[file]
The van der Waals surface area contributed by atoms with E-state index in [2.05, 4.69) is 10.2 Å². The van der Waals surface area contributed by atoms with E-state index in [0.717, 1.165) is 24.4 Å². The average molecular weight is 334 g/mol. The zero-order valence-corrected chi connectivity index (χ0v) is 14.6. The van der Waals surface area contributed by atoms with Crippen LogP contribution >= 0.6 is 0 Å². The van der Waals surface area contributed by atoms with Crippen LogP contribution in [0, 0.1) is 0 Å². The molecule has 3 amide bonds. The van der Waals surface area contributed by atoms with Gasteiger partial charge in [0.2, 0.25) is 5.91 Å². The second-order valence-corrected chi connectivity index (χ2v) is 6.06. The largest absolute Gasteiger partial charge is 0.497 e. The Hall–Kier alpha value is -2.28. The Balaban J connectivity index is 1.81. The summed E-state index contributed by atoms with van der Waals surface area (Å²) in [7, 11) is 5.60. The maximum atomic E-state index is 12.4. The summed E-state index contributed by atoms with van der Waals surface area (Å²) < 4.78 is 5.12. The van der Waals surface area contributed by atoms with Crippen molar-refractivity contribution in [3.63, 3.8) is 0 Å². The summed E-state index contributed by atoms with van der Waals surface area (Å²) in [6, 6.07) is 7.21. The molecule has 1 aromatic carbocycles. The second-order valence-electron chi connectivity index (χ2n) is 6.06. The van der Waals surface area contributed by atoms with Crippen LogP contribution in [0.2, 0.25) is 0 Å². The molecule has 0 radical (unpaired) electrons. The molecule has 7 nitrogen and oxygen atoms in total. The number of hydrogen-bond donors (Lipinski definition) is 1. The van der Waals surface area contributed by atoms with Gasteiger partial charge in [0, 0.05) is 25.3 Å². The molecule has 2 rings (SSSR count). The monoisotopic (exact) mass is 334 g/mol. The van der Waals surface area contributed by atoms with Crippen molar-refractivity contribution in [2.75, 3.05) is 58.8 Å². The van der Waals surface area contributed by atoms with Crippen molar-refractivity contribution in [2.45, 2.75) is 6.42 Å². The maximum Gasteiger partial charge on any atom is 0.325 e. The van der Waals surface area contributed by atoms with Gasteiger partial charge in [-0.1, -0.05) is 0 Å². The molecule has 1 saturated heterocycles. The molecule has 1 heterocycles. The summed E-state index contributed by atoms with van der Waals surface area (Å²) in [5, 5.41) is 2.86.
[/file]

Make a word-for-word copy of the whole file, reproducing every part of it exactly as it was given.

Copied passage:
The van der Waals surface area contributed by atoms with E-state index in [2.05, 4.69) is 10.2 Å². The van der Waals surface area contributed by atoms with E-state index in [0.717, 1.165) is 24.4 Å². The average molecular weight is 334 g/mol. The zero-order valence-corrected chi connectivity index (χ0v) is 14.6. The van der Waals surface area contributed by atoms with Crippen LogP contribution >= 0.6 is 0 Å². The van der Waals surface area contributed by atoms with Crippen LogP contribution in [0, 0.1) is 0 Å². The molecule has 3 amide bonds. The van der Waals surface area contributed by atoms with Gasteiger partial charge in [0.2, 0.25) is 5.91 Å². The second-order valence-corrected chi connectivity index (χ2v) is 6.06. The largest absolute Gasteiger partial charge is 0.497 e. The Hall–Kier alpha value is -2.28. The Balaban J connectivity index is 1.81. The summed E-state index contributed by atoms with van der Waals surface area (Å²) in [7, 11) is 5.60. The maximum atomic E-state index is 12.4. The summed E-state index contributed by atoms with van der Waals surface area (Å²) < 4.78 is 5.12. The van der Waals surface area contributed by atoms with Crippen molar-refractivity contribution in [3.63, 3.8) is 0 Å². The summed E-state index contributed by atoms with van der Waals surface area (Å²) in [6, 6.07) is 7.21. The molecule has 1 aromatic carbocycles. The second-order valence-electron chi connectivity index (χ2n) is 6.06. The van der Waals surface area contributed by atoms with Crippen LogP contribution in [0.2, 0.25) is 0 Å². The molecule has 0 radical (unpaired) electrons. The molecule has 7 nitrogen and oxygen atoms in total. The number of hydrogen-bond donors (Lipinski definition) is 1. The van der Waals surface area contributed by atoms with Gasteiger partial charge in [0, 0.05) is 25.3 Å². The molecule has 2 rings (SSSR count). The monoisotopic (exact) mass is 334 g/mol. The van der Waals surface area contributed by atoms with Crippen molar-refractivity contribution in [2.75, 3.05) is 58.8 Å². The van der Waals surface area contributed by atoms with Crippen molar-refractivity contribution in [2.45, 2.75) is 6.42 Å². The maximum Gasteiger partial charge on any atom is 0.325 e. The van der Waals surface area contributed by atoms with Gasteiger partial charge in [-0.1, -0.05) is 0 Å². The molecule has 1 saturated heterocycles. The molecule has 1 heterocycles. The summed E-state index contributed by atoms with van der Waals surface area (Å²) in [5, 5.41) is 2.86.